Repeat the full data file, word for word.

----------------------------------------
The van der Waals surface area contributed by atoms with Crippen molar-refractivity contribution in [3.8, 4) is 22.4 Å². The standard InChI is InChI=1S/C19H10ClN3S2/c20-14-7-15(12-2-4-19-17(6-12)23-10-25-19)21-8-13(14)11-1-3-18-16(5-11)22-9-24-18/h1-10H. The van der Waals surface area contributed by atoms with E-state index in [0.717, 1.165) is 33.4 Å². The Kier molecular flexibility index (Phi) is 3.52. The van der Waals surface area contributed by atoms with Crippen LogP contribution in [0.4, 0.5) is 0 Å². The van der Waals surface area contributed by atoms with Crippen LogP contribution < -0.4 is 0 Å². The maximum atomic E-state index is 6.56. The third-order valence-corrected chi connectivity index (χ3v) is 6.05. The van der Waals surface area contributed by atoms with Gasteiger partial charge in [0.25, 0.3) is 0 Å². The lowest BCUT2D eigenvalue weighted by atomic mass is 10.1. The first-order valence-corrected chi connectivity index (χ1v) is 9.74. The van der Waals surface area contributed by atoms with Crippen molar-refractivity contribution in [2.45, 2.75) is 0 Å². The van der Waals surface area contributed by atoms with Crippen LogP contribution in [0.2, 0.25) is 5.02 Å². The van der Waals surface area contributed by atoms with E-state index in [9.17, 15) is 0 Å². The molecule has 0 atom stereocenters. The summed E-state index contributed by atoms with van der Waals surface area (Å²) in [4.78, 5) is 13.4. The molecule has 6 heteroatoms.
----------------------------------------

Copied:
The van der Waals surface area contributed by atoms with Crippen molar-refractivity contribution in [3.8, 4) is 22.4 Å². The standard InChI is InChI=1S/C19H10ClN3S2/c20-14-7-15(12-2-4-19-17(6-12)23-10-25-19)21-8-13(14)11-1-3-18-16(5-11)22-9-24-18/h1-10H. The van der Waals surface area contributed by atoms with E-state index in [0.717, 1.165) is 33.4 Å². The Kier molecular flexibility index (Phi) is 3.52. The van der Waals surface area contributed by atoms with Crippen LogP contribution in [0.4, 0.5) is 0 Å². The van der Waals surface area contributed by atoms with Crippen LogP contribution < -0.4 is 0 Å². The maximum atomic E-state index is 6.56. The third-order valence-corrected chi connectivity index (χ3v) is 6.05. The van der Waals surface area contributed by atoms with Gasteiger partial charge in [0.25, 0.3) is 0 Å². The lowest BCUT2D eigenvalue weighted by atomic mass is 10.1. The first-order valence-corrected chi connectivity index (χ1v) is 9.74. The van der Waals surface area contributed by atoms with Crippen molar-refractivity contribution in [2.45, 2.75) is 0 Å². The van der Waals surface area contributed by atoms with Crippen LogP contribution in [0.2, 0.25) is 5.02 Å². The van der Waals surface area contributed by atoms with E-state index in [9.17, 15) is 0 Å². The molecule has 0 atom stereocenters. The summed E-state index contributed by atoms with van der Waals surface area (Å²) in [4.78, 5) is 13.4. The molecule has 6 heteroatoms.